In an nyclu.org article from Dec. 10, 2015, stop-and-frisks have decreased since 2011. Some might consider this significant progress, but blacks and Latinos were still the prime targets — just one of many examples indicating that racial profiling has not gone away.
While issues like these are starting to gain recognition, some people are over-correcting the problem rather than resolving it in a logical manner. Some decided that filling a quota of black and Latino students at a college or employees at a company would be a good solution — it’s not. It solves the problem of ensuring that at least some racial minorities are given the same opportunities as white people, but that gives way to other problems.
Ideally, applications should not ask for someone’s race because anyone of any race should be chosen on their capabilities, skills and intelligence, rather than their skin color.
Unfortunately, this issue of unequal recognition plagues Hollywood, as well. While I am not someone who actively follows Oscar nominees, I will say that perhaps the #OscarsSoWhite issue has less to do with the Oscars and more to do with the fact that racial minorities are not offered the same leading roles as many white actors are. On the other hand, people, like Michael Caine in his interview with BBC, would argue that there were some noteworthy performances from black actors this year, such as Idris Elba’s performance in “Beasts of No Nation.”
When it came to the Oscars, Dash said in an interview with Fox News that aspects of the black community, like Black Entertainment Television (BET) and Black History Month, perpetuate segregation in America and should no longer exist. Actress Gabrielle Union responded to Dash’s comments and the Oscars issue best when she was interviewed by the Associated Press.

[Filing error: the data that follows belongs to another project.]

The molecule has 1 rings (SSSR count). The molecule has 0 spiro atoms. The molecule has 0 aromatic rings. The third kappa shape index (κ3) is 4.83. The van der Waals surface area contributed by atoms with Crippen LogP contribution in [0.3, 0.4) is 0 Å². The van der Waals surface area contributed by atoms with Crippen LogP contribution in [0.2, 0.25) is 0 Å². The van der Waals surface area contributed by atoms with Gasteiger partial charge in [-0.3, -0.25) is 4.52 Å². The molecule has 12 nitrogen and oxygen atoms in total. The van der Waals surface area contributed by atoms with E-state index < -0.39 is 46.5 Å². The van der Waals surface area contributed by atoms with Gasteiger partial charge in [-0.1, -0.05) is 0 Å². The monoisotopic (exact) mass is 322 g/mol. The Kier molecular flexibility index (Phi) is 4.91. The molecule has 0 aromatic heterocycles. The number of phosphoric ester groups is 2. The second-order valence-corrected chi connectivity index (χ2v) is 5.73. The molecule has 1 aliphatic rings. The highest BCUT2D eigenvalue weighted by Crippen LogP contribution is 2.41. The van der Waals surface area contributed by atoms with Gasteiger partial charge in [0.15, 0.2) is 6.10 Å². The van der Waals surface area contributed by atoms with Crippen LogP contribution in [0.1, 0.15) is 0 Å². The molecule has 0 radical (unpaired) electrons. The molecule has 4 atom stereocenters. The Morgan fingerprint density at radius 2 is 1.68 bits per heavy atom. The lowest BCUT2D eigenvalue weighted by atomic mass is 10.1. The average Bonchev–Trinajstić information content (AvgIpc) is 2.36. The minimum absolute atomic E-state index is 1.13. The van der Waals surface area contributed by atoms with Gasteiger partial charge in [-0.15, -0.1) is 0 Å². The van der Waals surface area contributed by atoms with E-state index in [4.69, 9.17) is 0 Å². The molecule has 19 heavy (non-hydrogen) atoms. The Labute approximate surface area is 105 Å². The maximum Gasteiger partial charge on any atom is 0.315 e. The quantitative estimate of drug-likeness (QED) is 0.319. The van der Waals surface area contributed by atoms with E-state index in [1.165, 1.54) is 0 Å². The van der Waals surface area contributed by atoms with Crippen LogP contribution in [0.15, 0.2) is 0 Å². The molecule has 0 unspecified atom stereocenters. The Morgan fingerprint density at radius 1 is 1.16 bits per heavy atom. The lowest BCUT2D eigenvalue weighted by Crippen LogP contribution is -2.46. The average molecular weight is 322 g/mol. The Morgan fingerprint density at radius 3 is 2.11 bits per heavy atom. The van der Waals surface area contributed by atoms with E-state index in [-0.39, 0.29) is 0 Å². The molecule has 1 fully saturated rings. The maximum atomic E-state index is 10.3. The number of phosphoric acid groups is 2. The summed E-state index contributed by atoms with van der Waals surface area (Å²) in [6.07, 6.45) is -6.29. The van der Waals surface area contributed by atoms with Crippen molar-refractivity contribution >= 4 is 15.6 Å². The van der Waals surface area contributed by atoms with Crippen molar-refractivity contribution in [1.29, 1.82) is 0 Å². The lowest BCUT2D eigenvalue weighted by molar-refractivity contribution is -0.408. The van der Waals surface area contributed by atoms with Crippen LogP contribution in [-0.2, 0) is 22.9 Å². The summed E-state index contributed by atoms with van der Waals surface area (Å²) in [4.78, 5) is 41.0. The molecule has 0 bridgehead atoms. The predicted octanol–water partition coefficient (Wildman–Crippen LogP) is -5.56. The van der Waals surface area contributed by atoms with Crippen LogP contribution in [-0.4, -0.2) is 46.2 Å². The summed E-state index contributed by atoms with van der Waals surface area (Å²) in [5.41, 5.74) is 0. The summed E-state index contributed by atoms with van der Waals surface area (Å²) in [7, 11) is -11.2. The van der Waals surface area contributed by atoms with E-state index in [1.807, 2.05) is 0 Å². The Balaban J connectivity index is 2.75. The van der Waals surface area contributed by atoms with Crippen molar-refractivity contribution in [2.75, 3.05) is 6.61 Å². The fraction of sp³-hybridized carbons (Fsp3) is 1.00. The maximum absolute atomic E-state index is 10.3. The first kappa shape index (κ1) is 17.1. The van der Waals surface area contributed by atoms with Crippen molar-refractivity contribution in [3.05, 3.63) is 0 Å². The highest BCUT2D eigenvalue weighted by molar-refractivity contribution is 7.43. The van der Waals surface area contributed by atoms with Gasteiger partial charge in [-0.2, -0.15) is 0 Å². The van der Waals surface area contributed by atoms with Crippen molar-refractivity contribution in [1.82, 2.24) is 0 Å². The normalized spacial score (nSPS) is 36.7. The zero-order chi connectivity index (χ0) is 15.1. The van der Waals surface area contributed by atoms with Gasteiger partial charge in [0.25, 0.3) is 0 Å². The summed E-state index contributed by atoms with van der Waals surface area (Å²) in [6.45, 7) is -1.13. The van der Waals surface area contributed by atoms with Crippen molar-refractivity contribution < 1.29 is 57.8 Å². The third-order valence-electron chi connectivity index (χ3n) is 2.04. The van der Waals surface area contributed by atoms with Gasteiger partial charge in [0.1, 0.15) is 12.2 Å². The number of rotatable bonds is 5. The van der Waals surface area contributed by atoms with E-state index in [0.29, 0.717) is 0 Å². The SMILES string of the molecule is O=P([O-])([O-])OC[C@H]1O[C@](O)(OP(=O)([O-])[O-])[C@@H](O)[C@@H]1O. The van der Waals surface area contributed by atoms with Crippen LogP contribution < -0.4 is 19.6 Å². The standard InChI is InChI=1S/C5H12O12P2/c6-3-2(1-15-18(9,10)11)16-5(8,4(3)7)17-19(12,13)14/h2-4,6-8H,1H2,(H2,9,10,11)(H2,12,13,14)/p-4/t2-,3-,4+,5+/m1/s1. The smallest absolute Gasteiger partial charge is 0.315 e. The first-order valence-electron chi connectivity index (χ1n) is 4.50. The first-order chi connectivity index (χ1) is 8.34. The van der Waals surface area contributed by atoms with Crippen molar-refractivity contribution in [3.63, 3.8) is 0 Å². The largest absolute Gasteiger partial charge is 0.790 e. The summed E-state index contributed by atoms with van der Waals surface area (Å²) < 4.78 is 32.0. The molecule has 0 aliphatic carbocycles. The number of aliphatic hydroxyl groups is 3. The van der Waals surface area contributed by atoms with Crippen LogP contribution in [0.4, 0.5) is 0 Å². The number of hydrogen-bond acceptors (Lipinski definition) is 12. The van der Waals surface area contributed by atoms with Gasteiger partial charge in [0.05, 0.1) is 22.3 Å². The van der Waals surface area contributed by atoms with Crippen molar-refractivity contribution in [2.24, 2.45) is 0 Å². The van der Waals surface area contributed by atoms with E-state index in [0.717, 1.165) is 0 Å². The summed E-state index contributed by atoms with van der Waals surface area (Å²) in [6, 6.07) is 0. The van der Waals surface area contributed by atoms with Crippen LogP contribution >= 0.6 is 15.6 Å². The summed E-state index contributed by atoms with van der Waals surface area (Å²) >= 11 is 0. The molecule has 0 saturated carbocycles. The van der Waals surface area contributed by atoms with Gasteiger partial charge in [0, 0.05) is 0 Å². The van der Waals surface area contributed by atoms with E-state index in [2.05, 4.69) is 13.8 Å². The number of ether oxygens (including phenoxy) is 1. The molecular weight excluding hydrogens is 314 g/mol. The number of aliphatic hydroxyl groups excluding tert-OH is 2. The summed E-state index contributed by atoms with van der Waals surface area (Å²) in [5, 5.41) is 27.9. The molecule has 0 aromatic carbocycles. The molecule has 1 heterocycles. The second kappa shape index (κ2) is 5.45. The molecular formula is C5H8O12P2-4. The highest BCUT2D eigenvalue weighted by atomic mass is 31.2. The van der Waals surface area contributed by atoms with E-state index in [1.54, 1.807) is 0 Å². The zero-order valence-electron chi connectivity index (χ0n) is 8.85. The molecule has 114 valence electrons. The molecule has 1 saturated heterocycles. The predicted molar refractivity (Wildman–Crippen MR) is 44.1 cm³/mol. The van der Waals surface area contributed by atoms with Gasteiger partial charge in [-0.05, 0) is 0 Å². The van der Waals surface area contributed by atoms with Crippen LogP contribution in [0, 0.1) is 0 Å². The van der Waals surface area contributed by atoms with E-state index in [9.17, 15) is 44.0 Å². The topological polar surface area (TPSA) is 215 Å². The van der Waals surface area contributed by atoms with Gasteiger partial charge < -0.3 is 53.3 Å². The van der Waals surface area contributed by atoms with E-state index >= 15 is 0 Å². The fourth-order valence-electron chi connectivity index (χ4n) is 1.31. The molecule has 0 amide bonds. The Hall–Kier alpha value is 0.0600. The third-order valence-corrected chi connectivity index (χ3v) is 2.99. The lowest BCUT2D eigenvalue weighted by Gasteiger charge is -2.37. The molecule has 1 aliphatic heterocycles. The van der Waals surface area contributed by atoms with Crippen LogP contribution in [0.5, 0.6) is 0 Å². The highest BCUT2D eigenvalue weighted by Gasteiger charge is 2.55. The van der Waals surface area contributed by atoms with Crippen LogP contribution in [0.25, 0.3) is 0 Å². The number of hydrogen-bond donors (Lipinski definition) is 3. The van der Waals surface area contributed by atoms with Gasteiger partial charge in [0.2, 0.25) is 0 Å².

“If you don’t see yourself reflected in mainstream awards, you tend to create your own,” Union said. “Until there is no longer a need for that, I celebrate the (American Latino Media Arts Awards), the same way I celebrate the Country Music Awards and in the same way I celebrate the BET awards and the Image Awards… The more that we focus on inclusion and a true representation of this country, I think that (Dash) will have less to say.”
We cannot stop talking about race or do away with things like BET until everyone is equally represented in a country that prides itself on being a melting pot. Americans first need to recognize that no race is superior to another and second, that race needs to be discussed by everyone in order to facilitate empathy, understanding and equality. If we ever get to that point, that’s when we can stop giving race as much importance as we do now — when we all can finally stop identifying first by our race, and instead choose to foremost be known as Americans.
Students share opinions around campus
Is race still relevant?
“Yeah… it’s still s big topic in politics and the world.”
“Definitely… it’s still an issue because we still hear about racial issues (almost) every single week.”